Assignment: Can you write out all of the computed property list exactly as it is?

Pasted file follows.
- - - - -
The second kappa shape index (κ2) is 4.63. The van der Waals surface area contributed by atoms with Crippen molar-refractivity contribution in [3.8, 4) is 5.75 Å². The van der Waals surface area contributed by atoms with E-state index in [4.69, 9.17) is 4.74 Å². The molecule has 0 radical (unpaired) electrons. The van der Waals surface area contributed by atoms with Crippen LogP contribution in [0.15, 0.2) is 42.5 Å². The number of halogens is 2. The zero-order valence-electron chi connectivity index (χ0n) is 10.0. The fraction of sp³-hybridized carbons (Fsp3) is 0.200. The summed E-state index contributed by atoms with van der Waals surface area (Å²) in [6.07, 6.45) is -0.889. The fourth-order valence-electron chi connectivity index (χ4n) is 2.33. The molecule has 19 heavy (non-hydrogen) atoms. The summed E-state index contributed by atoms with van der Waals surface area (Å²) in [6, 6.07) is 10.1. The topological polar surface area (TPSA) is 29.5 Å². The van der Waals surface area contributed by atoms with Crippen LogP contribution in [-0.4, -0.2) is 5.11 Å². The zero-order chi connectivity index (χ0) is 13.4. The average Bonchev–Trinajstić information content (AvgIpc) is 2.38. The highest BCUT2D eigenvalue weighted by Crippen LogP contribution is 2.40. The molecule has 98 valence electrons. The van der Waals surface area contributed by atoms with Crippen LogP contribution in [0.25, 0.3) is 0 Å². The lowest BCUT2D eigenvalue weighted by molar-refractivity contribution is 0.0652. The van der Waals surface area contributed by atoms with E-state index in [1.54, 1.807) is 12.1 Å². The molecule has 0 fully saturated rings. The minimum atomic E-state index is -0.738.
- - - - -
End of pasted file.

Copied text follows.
The second kappa shape index (κ2) is 4.63. The van der Waals surface area contributed by atoms with Crippen molar-refractivity contribution in [3.8, 4) is 5.75 Å². The van der Waals surface area contributed by atoms with E-state index in [4.69, 9.17) is 4.74 Å². The molecule has 0 radical (unpaired) electrons. The van der Waals surface area contributed by atoms with Crippen LogP contribution in [0.15, 0.2) is 42.5 Å². The number of halogens is 2. The zero-order valence-electron chi connectivity index (χ0n) is 10.0. The fraction of sp³-hybridized carbons (Fsp3) is 0.200. The summed E-state index contributed by atoms with van der Waals surface area (Å²) in [6.07, 6.45) is -0.889. The fourth-order valence-electron chi connectivity index (χ4n) is 2.33. The molecule has 19 heavy (non-hydrogen) atoms. The summed E-state index contributed by atoms with van der Waals surface area (Å²) in [6, 6.07) is 10.1. The topological polar surface area (TPSA) is 29.5 Å². The van der Waals surface area contributed by atoms with Crippen LogP contribution in [-0.4, -0.2) is 5.11 Å². The zero-order chi connectivity index (χ0) is 13.4. The average Bonchev–Trinajstić information content (AvgIpc) is 2.38. The highest BCUT2D eigenvalue weighted by Crippen LogP contribution is 2.40. The molecule has 98 valence electrons. The van der Waals surface area contributed by atoms with Crippen LogP contribution in [0.25, 0.3) is 0 Å². The lowest BCUT2D eigenvalue weighted by molar-refractivity contribution is 0.0652. The van der Waals surface area contributed by atoms with E-state index in [1.54, 1.807) is 12.1 Å². The molecule has 0 fully saturated rings. The minimum atomic E-state index is -0.738.